The cats that reside in my house are all foundlings. On occasion, when they are ill and in need of a little TLC and privacy, I put them in a dog crate I have set up in a corner of my bedroom as my infirmary. It has a vinyl covered padded floor, a pyramid shaped, soft-sided cat bed with a plump pillow to rest in, food and water dishes and a litter box. It is roomy, comfortable and safe.
I set April in the carrier on the living room floor and covered the carrier with a beach towel. This would allow the inside cats to get a sniff of the new member of the family, but not get too close and scare April. Then, I went about disinfecting the infirmary and trying to figure out how best to turn it into a maternity ward. I decide I would let April decide if it met with her approval.
I brought the carrier upstairs and opened the carrier door just inside the entrance to the crate. April walked right in and set about checking out her new digs. She stopped when she got to the pyramid cat bed and looked at me as if to say, “You don’t expect me and my family to fit in that measly thing?”
To make her point, she climbed on it and flattened it to the floor. It was quickly replaced by one of those high-sided, foam dog beds. It fit the width of the crate and offered all the amenities a pregnant cat could hope for in which to give birth.
The next afternoon, we were four kittens richer.
Momma April proudly displayed the four; one black, two torties, like herself, and one bright orange tabby. All had four white feet and white on their chests.
The new arrivals were a bright spot in what had been a very trying month. My elderly husband, Gray, has been very sick. A week after the kittens were born, he ended up in the hospital, where he remained for a month.
Everything was going great with the kittens. When they were too young to go anywhere, I let April have the run of the bedroom, so she could get some exercise and a little down time from kitty sitting. It was a great experience. The kittens were now almost five weeks old, and it appeared that they and their mother were thriving.
A week after Gray returned home from the hospital, his congestive heart failure, which had plagued him on and off for years, took a turn for the worse. We decided he needed to go to the emergency room. It was late in the afternoon, I fed April and all seemed well with her and the kittens. Then, I drove Gray to the emergency room. At 2:30, the next morning, they admitted Gray back into the hospital and I returned home.
Having been gone so long from home, the first thing I checked on was the kittens. Something did not appear right. April was laying half in and half out of the bed. I said something to her, but she didn’t move. Quickly, I opened the crate door and touched her. To my horror, she was dead.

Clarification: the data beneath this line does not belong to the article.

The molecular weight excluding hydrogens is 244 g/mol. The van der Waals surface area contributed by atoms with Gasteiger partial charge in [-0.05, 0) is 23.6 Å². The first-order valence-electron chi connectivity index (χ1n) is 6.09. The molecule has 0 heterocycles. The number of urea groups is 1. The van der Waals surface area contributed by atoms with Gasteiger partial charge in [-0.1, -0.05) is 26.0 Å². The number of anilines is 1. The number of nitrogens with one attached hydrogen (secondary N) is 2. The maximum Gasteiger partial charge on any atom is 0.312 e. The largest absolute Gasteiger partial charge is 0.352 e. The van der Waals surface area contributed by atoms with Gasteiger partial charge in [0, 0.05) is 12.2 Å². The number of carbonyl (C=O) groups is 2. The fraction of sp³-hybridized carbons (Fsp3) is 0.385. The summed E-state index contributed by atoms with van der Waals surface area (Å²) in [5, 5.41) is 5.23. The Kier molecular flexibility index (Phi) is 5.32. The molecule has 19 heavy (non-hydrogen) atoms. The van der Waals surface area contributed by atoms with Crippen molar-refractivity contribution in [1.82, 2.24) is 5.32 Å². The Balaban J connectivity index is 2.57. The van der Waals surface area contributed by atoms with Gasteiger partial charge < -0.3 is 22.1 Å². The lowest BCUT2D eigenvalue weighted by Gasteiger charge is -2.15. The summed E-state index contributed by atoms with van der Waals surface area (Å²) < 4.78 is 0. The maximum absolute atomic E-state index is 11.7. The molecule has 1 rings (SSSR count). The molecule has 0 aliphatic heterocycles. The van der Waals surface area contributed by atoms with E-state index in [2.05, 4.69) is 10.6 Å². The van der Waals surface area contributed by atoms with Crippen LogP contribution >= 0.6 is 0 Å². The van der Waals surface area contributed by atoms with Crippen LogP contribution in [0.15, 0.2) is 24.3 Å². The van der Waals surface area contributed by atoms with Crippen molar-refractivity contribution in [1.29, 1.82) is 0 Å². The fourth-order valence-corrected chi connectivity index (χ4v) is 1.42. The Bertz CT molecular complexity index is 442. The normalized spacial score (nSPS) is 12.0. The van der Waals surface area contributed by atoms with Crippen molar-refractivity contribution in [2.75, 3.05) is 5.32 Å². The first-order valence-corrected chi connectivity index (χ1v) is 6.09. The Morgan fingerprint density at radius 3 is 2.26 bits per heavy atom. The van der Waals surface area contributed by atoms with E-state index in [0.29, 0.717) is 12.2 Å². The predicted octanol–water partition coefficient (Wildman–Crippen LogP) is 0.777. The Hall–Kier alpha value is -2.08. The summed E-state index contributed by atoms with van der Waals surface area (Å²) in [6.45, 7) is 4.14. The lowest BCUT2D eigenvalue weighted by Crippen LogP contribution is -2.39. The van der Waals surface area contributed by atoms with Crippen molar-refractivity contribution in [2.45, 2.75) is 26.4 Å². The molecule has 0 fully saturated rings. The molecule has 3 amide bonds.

Suddenly, what had been the bright spot in my life turned to an overwhelming sense of sadness. The kittens, huddled around their dead Mother, were whaling, their tiny voices adding to the misery of the situation.
How could this be, I implored the empty room, as there was no one but me to share the anguish I felt. She was perfectly all right when I’d left her, and had never displayed any illness whatsoever the entire time she had been with me.
I put aside my feelings and set about cleaning up the crate. I wrapped April’s body in a towel and placed her in a plastic tub that once held kitty litter and that would protect her from the other cat’s curiosity until I could get her to my veterinarian the next morning. Then, I sat down on the floor; the kittens snuggled in my lap, and cried.
The elusive April must have known she was dying, that’s why she asked to be let in the house. How brave was she to risk the unknown, to give her kittens a chance to survive. How trusting was she in me to know that I would care for them when she was gone. How generous was she to give me such a precious gift of her tiny family. How very sad it is that such a dear soul is gone.
The kittens, having grown close to me in the five weeks before their Mother’s death, are doing just fine. They have accepted me as their surrogate Mom, and are affectionate, sweet, wonderful, little babes, full of life and joy.
It has been my habit that when one of my feline family members passes on, I have them cremated. When my time to leave this earth comes, I have requested that their ashes be placed in my coffin, so that we will be together for eternity.
Because of April’s gallant, unselfish deed, I rechristened her Lady April. And, though she had only been with us for five short weeks, I had her cremated, so she, too, could be with me forever, a most honored member of our family.
The other day, I got a call from my vet to tell me Lady Angel’s ashes had been returned.
“Lady Angel?” I said. And was about to correct the misnomer, when suddenly I was struck by the irony of the mistake. Indeed, she was Lady Angel and this was the Lord’s way of telling me her real name, and that now she was safe in his loving care.
© Illustration by Cheyenne Booker